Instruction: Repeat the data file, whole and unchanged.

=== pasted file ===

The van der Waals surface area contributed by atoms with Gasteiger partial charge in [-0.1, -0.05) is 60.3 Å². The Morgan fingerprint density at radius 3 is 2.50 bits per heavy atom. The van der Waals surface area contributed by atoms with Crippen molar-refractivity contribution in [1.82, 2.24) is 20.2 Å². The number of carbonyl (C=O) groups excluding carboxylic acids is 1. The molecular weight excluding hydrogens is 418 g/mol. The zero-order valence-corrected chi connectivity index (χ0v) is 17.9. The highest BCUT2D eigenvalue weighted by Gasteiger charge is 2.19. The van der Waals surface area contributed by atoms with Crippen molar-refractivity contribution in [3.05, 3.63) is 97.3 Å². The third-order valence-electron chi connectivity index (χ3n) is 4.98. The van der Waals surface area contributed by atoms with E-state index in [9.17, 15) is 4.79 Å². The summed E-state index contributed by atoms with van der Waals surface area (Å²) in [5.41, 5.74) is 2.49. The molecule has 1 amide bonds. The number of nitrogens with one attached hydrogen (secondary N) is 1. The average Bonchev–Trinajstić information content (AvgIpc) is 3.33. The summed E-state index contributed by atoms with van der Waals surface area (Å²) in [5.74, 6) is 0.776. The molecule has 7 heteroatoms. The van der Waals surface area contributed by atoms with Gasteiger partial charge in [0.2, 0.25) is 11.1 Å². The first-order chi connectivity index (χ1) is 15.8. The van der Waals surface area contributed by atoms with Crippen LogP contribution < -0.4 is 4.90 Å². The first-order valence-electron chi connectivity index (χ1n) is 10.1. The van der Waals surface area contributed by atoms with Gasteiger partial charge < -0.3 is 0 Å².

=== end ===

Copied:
The van der Waals surface area contributed by atoms with Gasteiger partial charge in [-0.1, -0.05) is 60.3 Å². The Morgan fingerprint density at radius 3 is 2.50 bits per heavy atom. The van der Waals surface area contributed by atoms with Crippen molar-refractivity contribution in [1.82, 2.24) is 20.2 Å². The number of carbonyl (C=O) groups excluding carboxylic acids is 1. The molecular weight excluding hydrogens is 418 g/mol. The zero-order valence-corrected chi connectivity index (χ0v) is 17.9. The highest BCUT2D eigenvalue weighted by Gasteiger charge is 2.19. The van der Waals surface area contributed by atoms with Crippen molar-refractivity contribution in [3.05, 3.63) is 97.3 Å². The third-order valence-electron chi connectivity index (χ3n) is 4.98. The van der Waals surface area contributed by atoms with E-state index in [9.17, 15) is 4.79 Å². The summed E-state index contributed by atoms with van der Waals surface area (Å²) in [5.41, 5.74) is 2.49. The molecule has 1 amide bonds. The number of nitrogens with one attached hydrogen (secondary N) is 1. The average Bonchev–Trinajstić information content (AvgIpc) is 3.33. The summed E-state index contributed by atoms with van der Waals surface area (Å²) in [5.74, 6) is 0.776. The molecule has 7 heteroatoms. The van der Waals surface area contributed by atoms with Gasteiger partial charge in [0.2, 0.25) is 11.1 Å². The first-order chi connectivity index (χ1) is 15.8. The van der Waals surface area contributed by atoms with Crippen LogP contribution < -0.4 is 4.90 Å². The first-order valence-electron chi connectivity index (χ1n) is 10.1. The van der Waals surface area contributed by atoms with Gasteiger partial charge < -0.3 is 0 Å².